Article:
But there are questions in that rotation, with Jimmy Nelson expected to miss time next season after having shoulder surgery. Chase Anderson was great last season, and Zach Davies was solid, too. Brewers starters posted an ERA of 4.10 on the season, good for fifth in the NL. The four teams ahead of them, including the Cubs, all made the playoffs. Adding an arm as good as Arrieta's could make the difference in jumping past the Cubs in the Central and getting the Crew to the postseason for the first time since 2011.

And it'd be a plus for the Brewers to make it so Arrieta couldn't shut down their hitters anymore. In 15 career starts against the Crew, Arrieta is 8-4 with a 2.74 ERA. However, they'd surely love to have him call Miller Park home. He's never lost there in five starts, boasting a 2.03 ERA with 30 strikeouts.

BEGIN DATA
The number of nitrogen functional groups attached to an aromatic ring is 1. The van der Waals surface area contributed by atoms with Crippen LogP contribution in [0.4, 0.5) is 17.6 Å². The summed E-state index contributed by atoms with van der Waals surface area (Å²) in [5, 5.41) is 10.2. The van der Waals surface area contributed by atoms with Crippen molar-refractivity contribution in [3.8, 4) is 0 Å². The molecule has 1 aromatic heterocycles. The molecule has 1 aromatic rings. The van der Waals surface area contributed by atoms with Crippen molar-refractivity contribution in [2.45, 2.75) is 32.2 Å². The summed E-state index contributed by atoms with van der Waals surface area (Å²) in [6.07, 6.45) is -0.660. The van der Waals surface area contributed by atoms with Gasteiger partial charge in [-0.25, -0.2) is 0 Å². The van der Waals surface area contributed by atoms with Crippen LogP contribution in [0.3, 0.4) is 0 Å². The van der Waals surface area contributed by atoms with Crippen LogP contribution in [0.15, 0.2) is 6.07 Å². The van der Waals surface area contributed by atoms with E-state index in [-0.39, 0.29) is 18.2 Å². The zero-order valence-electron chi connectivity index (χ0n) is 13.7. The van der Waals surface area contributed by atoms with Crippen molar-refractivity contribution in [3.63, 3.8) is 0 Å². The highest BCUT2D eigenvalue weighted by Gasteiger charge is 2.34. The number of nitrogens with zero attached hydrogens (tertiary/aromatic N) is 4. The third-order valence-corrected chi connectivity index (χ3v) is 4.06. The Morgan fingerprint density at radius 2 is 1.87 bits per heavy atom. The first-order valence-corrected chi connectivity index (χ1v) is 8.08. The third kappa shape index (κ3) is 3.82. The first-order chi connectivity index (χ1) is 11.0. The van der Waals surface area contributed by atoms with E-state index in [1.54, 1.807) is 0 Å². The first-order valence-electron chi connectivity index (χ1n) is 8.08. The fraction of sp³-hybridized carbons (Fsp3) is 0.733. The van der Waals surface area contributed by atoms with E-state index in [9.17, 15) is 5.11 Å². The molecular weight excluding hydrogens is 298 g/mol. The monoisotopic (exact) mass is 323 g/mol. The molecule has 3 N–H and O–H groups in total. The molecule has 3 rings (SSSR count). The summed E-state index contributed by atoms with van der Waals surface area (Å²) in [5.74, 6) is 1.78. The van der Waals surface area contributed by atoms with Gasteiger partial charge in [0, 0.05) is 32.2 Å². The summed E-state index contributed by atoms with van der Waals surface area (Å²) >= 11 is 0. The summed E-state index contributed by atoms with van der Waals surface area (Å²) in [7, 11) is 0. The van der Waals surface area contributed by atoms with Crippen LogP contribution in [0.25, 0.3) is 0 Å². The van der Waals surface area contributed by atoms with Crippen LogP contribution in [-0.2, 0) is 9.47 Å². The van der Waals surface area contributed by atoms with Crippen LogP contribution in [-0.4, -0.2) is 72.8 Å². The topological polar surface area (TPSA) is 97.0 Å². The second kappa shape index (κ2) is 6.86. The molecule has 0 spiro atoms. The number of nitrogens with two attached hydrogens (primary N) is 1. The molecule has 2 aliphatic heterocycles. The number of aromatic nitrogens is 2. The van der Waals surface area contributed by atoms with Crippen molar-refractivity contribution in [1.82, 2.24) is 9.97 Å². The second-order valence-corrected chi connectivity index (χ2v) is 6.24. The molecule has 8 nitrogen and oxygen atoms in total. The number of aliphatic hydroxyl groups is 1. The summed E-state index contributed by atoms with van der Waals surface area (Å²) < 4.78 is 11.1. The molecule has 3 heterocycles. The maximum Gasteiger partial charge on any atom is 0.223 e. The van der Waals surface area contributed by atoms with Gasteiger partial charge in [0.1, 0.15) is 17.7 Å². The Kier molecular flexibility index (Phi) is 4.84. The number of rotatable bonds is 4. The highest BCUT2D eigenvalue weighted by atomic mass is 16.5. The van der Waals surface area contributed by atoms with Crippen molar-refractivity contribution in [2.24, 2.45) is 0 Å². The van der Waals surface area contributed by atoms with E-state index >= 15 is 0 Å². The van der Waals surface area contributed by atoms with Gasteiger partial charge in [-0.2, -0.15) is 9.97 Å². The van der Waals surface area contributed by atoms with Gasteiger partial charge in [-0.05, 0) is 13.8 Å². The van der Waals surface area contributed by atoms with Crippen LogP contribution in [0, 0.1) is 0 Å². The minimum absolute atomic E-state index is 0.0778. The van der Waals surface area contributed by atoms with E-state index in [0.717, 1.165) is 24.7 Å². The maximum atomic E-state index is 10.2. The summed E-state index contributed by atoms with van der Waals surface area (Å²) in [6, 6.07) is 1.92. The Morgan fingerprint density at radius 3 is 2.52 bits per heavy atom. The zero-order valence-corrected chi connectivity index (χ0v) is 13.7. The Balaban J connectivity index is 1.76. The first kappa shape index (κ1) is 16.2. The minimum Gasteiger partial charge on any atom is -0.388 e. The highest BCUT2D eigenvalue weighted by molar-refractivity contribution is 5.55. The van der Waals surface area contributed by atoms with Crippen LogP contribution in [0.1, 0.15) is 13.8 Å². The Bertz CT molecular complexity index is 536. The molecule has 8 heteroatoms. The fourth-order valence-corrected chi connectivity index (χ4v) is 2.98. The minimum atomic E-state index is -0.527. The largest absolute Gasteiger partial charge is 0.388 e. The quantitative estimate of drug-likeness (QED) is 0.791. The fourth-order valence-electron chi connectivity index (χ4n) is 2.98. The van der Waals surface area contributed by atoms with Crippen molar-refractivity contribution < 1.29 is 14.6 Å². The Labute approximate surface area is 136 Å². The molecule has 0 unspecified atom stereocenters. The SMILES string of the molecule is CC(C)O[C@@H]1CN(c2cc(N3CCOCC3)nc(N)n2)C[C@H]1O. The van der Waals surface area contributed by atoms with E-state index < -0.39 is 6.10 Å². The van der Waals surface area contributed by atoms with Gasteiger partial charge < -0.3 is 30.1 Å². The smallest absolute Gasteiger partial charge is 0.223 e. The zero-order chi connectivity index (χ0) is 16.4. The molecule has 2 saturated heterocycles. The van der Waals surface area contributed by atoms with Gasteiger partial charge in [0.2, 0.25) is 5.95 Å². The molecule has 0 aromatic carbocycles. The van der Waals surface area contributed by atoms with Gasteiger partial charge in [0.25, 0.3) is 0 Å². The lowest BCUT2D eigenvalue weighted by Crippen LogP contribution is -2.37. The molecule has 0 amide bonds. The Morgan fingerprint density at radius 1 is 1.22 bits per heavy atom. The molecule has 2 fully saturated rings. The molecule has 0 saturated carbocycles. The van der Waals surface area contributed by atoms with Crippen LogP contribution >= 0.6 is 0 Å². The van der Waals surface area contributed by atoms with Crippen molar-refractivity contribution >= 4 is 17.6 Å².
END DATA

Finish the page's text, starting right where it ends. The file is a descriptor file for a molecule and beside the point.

There's an argument to be made that Arrieta would be able to seek revenge on the Cubs no matter what team he ends up pitching for, be it an NL team facing off against the Cubs in the playoffs or an American League squad meeting the Cubs in the World Series. After all, as Scott Boras put it, signing Arrieta is a ticket to "Playoffville."

But should Arrieta make the short drive to Wisconsin and set up shop in America's Dairyland, turning the Brewers into a legitimate playoff contender and challenger to the Cubs' grip on the NL Central crown? Well, consider the Cubs-Brewers rivalry cranked up to 11.